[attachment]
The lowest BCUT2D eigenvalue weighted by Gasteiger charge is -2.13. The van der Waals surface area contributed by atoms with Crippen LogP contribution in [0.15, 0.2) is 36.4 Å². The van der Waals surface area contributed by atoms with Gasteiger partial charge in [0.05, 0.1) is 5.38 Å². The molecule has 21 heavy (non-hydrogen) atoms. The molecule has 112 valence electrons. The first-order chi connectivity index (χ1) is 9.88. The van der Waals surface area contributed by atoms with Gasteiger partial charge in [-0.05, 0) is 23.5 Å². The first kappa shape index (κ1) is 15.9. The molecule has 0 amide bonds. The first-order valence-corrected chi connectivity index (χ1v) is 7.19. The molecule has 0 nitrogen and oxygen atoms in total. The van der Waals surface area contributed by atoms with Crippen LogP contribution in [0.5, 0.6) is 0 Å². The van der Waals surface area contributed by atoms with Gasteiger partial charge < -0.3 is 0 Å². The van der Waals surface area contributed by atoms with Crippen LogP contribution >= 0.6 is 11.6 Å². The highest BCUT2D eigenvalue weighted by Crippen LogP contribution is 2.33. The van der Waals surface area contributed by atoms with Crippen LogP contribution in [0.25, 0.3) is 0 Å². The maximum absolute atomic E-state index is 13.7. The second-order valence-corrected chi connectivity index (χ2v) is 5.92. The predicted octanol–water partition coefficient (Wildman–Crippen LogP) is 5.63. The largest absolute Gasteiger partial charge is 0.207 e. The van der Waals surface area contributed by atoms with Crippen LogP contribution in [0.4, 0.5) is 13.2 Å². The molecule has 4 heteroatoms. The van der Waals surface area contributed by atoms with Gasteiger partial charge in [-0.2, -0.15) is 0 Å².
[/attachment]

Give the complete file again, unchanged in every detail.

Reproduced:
The lowest BCUT2D eigenvalue weighted by Gasteiger charge is -2.13. The van der Waals surface area contributed by atoms with Crippen LogP contribution in [0.15, 0.2) is 36.4 Å². The van der Waals surface area contributed by atoms with Gasteiger partial charge in [0.05, 0.1) is 5.38 Å². The molecule has 21 heavy (non-hydrogen) atoms. The molecule has 112 valence electrons. The first-order chi connectivity index (χ1) is 9.88. The van der Waals surface area contributed by atoms with Gasteiger partial charge in [-0.05, 0) is 23.5 Å². The first kappa shape index (κ1) is 15.9. The molecule has 0 amide bonds. The first-order valence-corrected chi connectivity index (χ1v) is 7.19. The molecule has 0 nitrogen and oxygen atoms in total. The van der Waals surface area contributed by atoms with Crippen LogP contribution in [0.5, 0.6) is 0 Å². The van der Waals surface area contributed by atoms with Gasteiger partial charge < -0.3 is 0 Å². The van der Waals surface area contributed by atoms with Crippen LogP contribution >= 0.6 is 11.6 Å². The highest BCUT2D eigenvalue weighted by Crippen LogP contribution is 2.33. The van der Waals surface area contributed by atoms with Crippen LogP contribution in [0.25, 0.3) is 0 Å². The maximum absolute atomic E-state index is 13.7. The second-order valence-corrected chi connectivity index (χ2v) is 5.92. The predicted octanol–water partition coefficient (Wildman–Crippen LogP) is 5.63. The largest absolute Gasteiger partial charge is 0.207 e. The van der Waals surface area contributed by atoms with Crippen LogP contribution in [0.4, 0.5) is 13.2 Å². The molecule has 4 heteroatoms. The van der Waals surface area contributed by atoms with Gasteiger partial charge in [-0.2, -0.15) is 0 Å².